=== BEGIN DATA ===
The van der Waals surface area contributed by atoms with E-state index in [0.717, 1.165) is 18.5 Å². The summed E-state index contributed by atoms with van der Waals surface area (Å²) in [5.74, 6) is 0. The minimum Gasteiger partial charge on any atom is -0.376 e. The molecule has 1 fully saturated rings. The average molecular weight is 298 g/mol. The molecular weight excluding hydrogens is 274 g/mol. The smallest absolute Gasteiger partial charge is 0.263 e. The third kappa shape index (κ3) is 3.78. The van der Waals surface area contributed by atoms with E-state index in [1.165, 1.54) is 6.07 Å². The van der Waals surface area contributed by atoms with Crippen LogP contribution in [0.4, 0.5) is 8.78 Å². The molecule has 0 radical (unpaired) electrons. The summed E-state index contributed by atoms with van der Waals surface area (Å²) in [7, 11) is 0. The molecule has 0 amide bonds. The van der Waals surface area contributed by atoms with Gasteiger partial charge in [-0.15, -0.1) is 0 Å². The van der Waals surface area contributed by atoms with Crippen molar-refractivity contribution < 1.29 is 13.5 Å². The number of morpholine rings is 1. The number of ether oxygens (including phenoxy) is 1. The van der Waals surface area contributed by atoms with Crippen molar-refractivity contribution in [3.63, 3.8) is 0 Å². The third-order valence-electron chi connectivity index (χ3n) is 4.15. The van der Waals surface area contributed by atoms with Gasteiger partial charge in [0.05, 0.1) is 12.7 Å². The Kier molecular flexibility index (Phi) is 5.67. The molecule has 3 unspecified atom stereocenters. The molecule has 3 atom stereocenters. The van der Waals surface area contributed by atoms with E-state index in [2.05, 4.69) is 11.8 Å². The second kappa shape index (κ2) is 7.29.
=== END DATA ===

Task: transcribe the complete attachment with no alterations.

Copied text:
The van der Waals surface area contributed by atoms with E-state index in [0.717, 1.165) is 18.5 Å². The summed E-state index contributed by atoms with van der Waals surface area (Å²) in [5.74, 6) is 0. The minimum Gasteiger partial charge on any atom is -0.376 e. The molecule has 1 fully saturated rings. The average molecular weight is 298 g/mol. The molecular weight excluding hydrogens is 274 g/mol. The smallest absolute Gasteiger partial charge is 0.263 e. The third kappa shape index (κ3) is 3.78. The van der Waals surface area contributed by atoms with E-state index in [1.165, 1.54) is 6.07 Å². The van der Waals surface area contributed by atoms with Crippen LogP contribution in [0.4, 0.5) is 8.78 Å². The molecule has 0 radical (unpaired) electrons. The summed E-state index contributed by atoms with van der Waals surface area (Å²) in [7, 11) is 0. The molecule has 0 amide bonds. The van der Waals surface area contributed by atoms with Gasteiger partial charge in [-0.15, -0.1) is 0 Å². The van der Waals surface area contributed by atoms with Crippen molar-refractivity contribution < 1.29 is 13.5 Å². The number of morpholine rings is 1. The number of ether oxygens (including phenoxy) is 1. The van der Waals surface area contributed by atoms with Crippen molar-refractivity contribution in [3.63, 3.8) is 0 Å². The third-order valence-electron chi connectivity index (χ3n) is 4.15. The van der Waals surface area contributed by atoms with Gasteiger partial charge in [0.05, 0.1) is 12.7 Å². The Kier molecular flexibility index (Phi) is 5.67. The molecule has 3 unspecified atom stereocenters. The molecule has 3 atom stereocenters. The van der Waals surface area contributed by atoms with E-state index in [2.05, 4.69) is 11.8 Å². The second kappa shape index (κ2) is 7.29.